I grew in very poor economic conditions. My Dad had no job and so my Mum was the only provider for two children, my sister and me. She used to work during the day in the apartments of the other families to raise a living for us, and return from work to make food which she would sell in a shop in the evening for extra money.

My Mum would need to lock us in the house at times during the day so that we were not harmed or in any kind of trouble while she was at work. The slum area we lived in was always prone to quarrels and fights for the smallest of things, so Mum would lock us in the house for our own safety.

Life was going well in that situation, but then one day there was a clash between some families over family possessions, which is normal in a slum area. But there was a quarrel and a fight that took place and me and my sister were attacked, and this made my Mum concerned for our safety. She made the decision to separate us from the other family members and took us far away from them.

Pursuit helped me to move into a flat of my own, and they mentored me through an incredibly important decision; what to do next with my life.

We started to hop from place to place in search of a house to live in, but eventually, as we had no money, we landed on a train station as our base. It was really hard to live on the station as the police would charge at us for staying there, so mum took us to another state and we started to live there.

And there Mum would go to other family houses for work just the same way as she did before, but this time me and my sister were free to go out ourselves. As we were very poor, me and my sister used to jump onto trains as they pulled in at the station, collect anything passengers had left behind, and bring them back to the family. One day, when I was around three years-old, me and my sister did not make it off the train quick enough, and it pulled out of the station. It did not stop for some days.

When the train finally stopped, we climbed off the train and found we had arrived at Howrah train station, Kolkata. We could not find our way back to our Mum. Along with hundreds of others, me and my sister lived on and around the platforms. One day when I was out for working on the train as usual, collecting food and leftovers to sell, an older lady approached my sister. She wanted to take care of my sister. She promised me she would feed her and give her new clothes, but would bring her back to see me. I refused many times as I did not trust her promises, but eventually I allowed my sister to go. I never saw her again.

A deep depression overcame me from that moment on. I was surviving off the rotten oranges that the fruit sellers would throw away, picking out any good bits left. Some time passed, and I was approached by a man from a project in Kolkata. He was saying similar things that the lady who had taken my sister had said. He wanted to help me, give me somewhere safe to sleep, feed me and give me a family. I said no, fearing that the same thing was happening to me.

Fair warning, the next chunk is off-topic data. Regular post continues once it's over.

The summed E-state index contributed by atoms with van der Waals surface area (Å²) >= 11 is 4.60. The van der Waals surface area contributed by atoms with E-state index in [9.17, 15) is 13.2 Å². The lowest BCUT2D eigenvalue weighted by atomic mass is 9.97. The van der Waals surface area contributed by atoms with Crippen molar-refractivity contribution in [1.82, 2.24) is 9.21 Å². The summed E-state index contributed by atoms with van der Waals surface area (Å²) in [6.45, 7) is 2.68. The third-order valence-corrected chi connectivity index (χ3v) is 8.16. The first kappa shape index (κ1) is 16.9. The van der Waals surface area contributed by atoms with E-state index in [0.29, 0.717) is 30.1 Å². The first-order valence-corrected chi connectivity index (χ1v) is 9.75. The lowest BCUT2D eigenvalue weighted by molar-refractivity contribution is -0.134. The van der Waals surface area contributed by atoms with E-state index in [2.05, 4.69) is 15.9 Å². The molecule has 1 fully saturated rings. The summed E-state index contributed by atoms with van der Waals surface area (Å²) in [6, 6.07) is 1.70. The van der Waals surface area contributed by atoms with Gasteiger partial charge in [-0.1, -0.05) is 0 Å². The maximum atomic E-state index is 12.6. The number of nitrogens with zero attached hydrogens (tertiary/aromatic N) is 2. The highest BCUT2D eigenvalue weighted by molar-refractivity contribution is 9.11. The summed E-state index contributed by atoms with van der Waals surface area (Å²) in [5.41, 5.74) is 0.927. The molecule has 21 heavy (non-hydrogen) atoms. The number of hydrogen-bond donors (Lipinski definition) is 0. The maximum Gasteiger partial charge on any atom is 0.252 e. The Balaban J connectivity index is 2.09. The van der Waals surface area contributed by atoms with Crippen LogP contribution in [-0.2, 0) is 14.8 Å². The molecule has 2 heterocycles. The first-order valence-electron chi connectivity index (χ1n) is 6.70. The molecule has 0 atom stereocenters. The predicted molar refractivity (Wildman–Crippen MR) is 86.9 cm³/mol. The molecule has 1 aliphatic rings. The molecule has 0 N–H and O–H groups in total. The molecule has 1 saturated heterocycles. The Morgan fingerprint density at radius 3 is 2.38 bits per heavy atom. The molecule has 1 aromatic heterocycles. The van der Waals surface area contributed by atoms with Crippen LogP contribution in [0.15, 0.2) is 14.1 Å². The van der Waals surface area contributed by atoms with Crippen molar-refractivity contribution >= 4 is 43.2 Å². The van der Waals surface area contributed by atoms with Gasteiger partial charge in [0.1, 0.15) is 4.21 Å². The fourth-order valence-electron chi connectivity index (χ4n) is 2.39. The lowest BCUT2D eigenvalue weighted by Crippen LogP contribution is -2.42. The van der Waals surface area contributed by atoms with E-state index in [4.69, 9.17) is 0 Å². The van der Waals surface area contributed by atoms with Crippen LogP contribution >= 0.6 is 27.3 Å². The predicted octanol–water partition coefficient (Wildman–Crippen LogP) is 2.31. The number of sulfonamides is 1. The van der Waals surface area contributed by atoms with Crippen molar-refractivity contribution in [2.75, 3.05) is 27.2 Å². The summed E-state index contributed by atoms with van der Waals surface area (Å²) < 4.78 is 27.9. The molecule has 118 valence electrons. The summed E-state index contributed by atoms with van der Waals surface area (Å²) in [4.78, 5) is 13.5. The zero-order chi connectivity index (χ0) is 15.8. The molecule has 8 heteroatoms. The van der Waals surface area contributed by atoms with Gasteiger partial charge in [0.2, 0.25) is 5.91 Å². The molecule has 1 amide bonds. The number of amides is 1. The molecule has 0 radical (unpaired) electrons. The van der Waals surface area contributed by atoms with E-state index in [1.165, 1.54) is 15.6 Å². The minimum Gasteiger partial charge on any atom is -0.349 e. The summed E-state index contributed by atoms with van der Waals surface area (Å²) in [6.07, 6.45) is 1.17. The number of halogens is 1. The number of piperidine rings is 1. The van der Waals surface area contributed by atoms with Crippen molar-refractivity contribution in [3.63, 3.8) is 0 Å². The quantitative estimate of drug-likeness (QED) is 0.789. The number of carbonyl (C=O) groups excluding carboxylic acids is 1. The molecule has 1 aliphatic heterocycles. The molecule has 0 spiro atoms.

Raju by train tracks

The man was continuously sitting with me among the busy crowd of the station, while others watched him interact with me. I kept avoiding what he said and I continued to refuse. But I remember the man talking with me and loving me through my most horrible times. Eventually, I decided to go with him. This man was a social worker, and I was taken to a children’s home. All my physical needs were met, I was enrolled in a very respected school and was brought along to church every Sunday. At eighteen I graduated out of the care home having completed my A-level equivalent.

The children’s home could not continue to look after me when I turned 18, and I had no home or family to go back to. But luckily, this meant I was one of the first boys to join RAMP. Pursuit helped me to move into a flat of my own, and they mentored me through an incredibly important decision; what to do next with my life. I came to know God, and felt God calling me to study Theology in Bangalore. I have a part-time job to cover some of my own expenses, I am living independently in this new city, and I am devoted to my studies.

My hope and dream is to one day give identity and dignity to children who live a life on the streets like I once did.

RAMP has taught me to be more responsible over my own life, now that I have been given freedom and independence. It has helped me understand some of the realities of life. I have become more focused and patient. I am learning to manage the little finances I am given, so that one day I can manage the big amounts. There have been so many great moments so far, but the best was all our interactions with the UK team when they came to visit. My hope and dream is to one day give identity and dignity to children who live a life on the streets like I once did.

I would also like to thank those sponsors who are helping me in shaping the future of mine through your support and care and most importantly through your prayers. God is not unjust; he will not forget your work and the love you have shown him as you have helped his people and continue to help them.